Growing up, I was always fascinated with television shows about murder mysteries like CSI and Dr. G: Medical Examiner, as well as more lighthearted children’s shows such as Jimmy Neutron and Dexter’s Laboratory. I loved all the science aspects behind the shows, and I aspired to be a forensic chemist. So it’s no surprise that my life journey has led me to here, right now, learning about molecules and how they interact with one another; their applications in the world and living systems; and how I can potentially use them to further advance our understanding of the world.
Because of my passion for science, I didn’t have even a moment of hesitation my sophomore year when the applications for chemistry research at PLNU were available; I was applying. The night I received my long-awaited acceptance email, I found out I was placed on Dr. Marc Perry’s research team, which has a major focus in the area of organometallic chemistry. I was definitely eager to begin.
Participating in chemistry research has been both challenging and rewarding. I was able to jump right into a project, which involved performing cross-coupling reactions using the transition metal cobalt as a catalyst to combine molecular fragments that lead to the formation of new bonds. Perhaps unsurprisingly, I was lost at first. I spent the entirety of the summer learning how to use the instruments I needed to carry out my experiments and, along the way, slowly grasping the concept behind what I was doing with each reaction. As the summer progressed, I learned to love what I was doing; I had a routine going and was finally making progress on the project. It was also a bonus that I got to work with liquid nitrogen everyday, which to my young undergraduate mind was just about the coolest thing I could be doing.
Going into research, I knew that it would not always go as planned. There were days when it felt like nothing was going right, and it was easy to get frustrated. However, I now understand that even when it seems like nothing works right, I just have to try again or move onto something else. I have developed a love for what I’m working on, and I enjoy being able to do it with other people who share similar passions. I get the opportunity to work in a lab with wonderful professors and my friends doing what we love to do. Even though what I am doing is not necessarily like what I watched on television all those years ago, it is still so incredibly fun and worthwhile.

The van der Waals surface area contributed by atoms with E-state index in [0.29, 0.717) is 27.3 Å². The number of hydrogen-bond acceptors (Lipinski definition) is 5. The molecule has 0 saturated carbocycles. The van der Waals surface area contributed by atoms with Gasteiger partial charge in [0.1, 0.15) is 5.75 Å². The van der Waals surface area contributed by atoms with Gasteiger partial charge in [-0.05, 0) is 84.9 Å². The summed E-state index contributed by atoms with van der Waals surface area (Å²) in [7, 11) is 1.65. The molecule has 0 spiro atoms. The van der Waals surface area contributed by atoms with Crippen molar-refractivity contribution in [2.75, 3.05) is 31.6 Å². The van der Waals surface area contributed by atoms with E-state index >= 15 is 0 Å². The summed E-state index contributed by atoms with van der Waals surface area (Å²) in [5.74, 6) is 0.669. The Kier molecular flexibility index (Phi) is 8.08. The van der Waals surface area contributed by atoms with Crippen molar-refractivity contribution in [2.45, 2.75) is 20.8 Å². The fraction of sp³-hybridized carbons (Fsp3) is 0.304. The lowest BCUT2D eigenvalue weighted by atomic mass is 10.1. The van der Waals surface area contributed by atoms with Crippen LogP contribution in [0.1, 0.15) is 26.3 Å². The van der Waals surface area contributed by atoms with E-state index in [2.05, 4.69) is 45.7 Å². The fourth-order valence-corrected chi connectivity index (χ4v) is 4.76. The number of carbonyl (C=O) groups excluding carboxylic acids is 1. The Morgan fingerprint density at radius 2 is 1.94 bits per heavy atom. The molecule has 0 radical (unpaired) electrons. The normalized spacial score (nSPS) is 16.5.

Our current project, which I have been working on since last summer, is nearly finished. Dr. Perry and I are trying to work out the last few kinks, but we are very hopeful that this project will be finished soon and ultimately published. I am also beginning to transition onto another of Dr. Perry’s projects, which I plan to develop into my honors project.
Whenever I get the chance to talk about our research with family and friends, my face lights up and I kind of “geek out.” I get so excited to share something that a lot of people do not understand. I have always had a passion for teaching, and being able to express what I do in the lab on a day-to-day basis is a great start to becoming a better teacher.
As for my plans for the future, I have been narrowing down my career options in the last year, and I am currently on track to apply to various Ph.D. programs in chemistry by the end of this year. I hope to spend many more years doing research and eventually become a professor. I love learning, and I love to teach what I have learned. In fact, I have been working on my teaching ability through tutoring, which I have been doing since the beginning of high school.
Right now, my focus is on keeping my options open in regards to a future specialization. There is so much of the chemistry realm I do not know yet, and I am not limiting myself to just one thing. Forensic chemistry is still an avenue that very much interests me.
All in all, I love that the field I am getting into has major applications in the real world and that I could potentially help do some big things with it. I have high hopes that I will do things I never thought I could or would do for that matter. Chemistry research here at PLNU has been such a great experience. I am very thankful for the time and knowledge that Dr. Perry and the other professors in the chemistry department have poured into me.
Summer research in chemistry has been taking place since 1965, and in biology since 1978. This summer, 61 students, 19 in chemistry and 42 in biology, are participating in summer research projects with 17 faculty and alumni mentors (six in chemistry and 11 in biology). The biology and chemistry summer research programs are supported by members of the alumni auxiliary Research Associates.
By Jasmine Myles